Sepsis Among Hospitalized Patients—Can it be Prevented?
A new study suggests sepsis is responsible for more deaths around the globe than previously suspected.
The new study, published in The Lancet, suggests sepsis contributes to about 20 percent of deaths each year around the world. In the US alone, the Centers for Disease Control and Prevention (CDC) report sepsis is responsible for approximately 270,000 deaths each year. Notably, one in three hospitalized patients who die had sepsis.
Clinicians and researchers around the country continue to battle the problem of sepsis. Sepsis, also called “blood poisoning,” is a condition triggered by the immune system of a patient who is usually suffering some form of infection. As we have discussed previously, sepsis is an overreaction of the immune system to a viral or bacterial invader. Although any kind of fungal, bacterial, or viral infection can lead to sepsis, there are types of infection more commonly associated with its occurrence, including:
- Urinary tract infections, bladder and kidney infections
- Respiratory infections, like pneumonia
- Infection of the digestive system, involving the colon or the stomach
As with many serious infections, those most vulnerable to them include the very young or aged and those who are suffering an acute or chronic injury or infection. Many hospitalized patients fit this description including premature or ill babies or children, and anyone hospitalized for an illness or lingering injury. The common element is a challenge to an immature or over-tasked immune system.
From Sepsis to Septic Shock
In a smaller study involving six US hospitals, researchers sought to assess sepsis in acute-care facilities. The research, published in JAMA Network Open, looked at the medical records of 568 patients admitted between 2014 and 2015 who either passed away in a hospital or were discharged to hospice care. Of those, 300 of the deaths involved sepsis and 198 deaths were directly attributed to sepsis.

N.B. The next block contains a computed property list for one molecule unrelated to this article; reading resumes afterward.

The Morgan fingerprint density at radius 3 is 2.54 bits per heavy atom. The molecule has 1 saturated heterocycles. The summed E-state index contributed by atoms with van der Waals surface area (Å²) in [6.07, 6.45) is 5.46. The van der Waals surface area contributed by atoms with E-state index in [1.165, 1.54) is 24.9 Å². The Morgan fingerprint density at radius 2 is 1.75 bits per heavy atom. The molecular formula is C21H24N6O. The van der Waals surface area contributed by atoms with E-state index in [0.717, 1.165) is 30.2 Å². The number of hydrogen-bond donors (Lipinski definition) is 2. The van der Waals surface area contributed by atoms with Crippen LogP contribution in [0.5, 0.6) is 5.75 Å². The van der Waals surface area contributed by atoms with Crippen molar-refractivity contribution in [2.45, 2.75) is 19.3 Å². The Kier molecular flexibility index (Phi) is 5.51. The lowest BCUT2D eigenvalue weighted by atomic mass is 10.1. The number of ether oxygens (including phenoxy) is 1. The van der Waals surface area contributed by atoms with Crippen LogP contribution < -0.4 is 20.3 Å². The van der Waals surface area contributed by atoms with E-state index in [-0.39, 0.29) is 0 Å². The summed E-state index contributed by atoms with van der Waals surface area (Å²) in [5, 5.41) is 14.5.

While the study was small, it speaks to the severity of sepsis when it takes hold of a hospitalized patient. Some patients admitted from the community through an Emergency Department were already developing septic shock, the most severe form of sepsis.
Septic shock occurs when the immune system releases biochemical agents throughout the body to stop an infection, sometimes causing an inflammatory reaction within the body. The vascular system becomes leaky, blood flow is impaired, and major organs don’t get the oxygen they need to survive, leading to multi-system organ failure.
Hospitalized patients who have had invasive procedures or indwelling medical devices are at higher risk for sepsis. For these patients, early diagnosis and treatment is critical. Because symptoms of sepsis can mimic other infections, a missed diagnosis can have a fatal outcome. Patients who recover from sepsis can have long-term or permanent health impacts.
Sepsis is a global problem without a cure or sure means of prevention. While alert medical care can often deter sepsis, and prevent a progression into septic shock, a delay in treatment can have devastating results. If healthcare providers fail to recognize sepsis in a loved one, seek knowledgeable legal advice from us.
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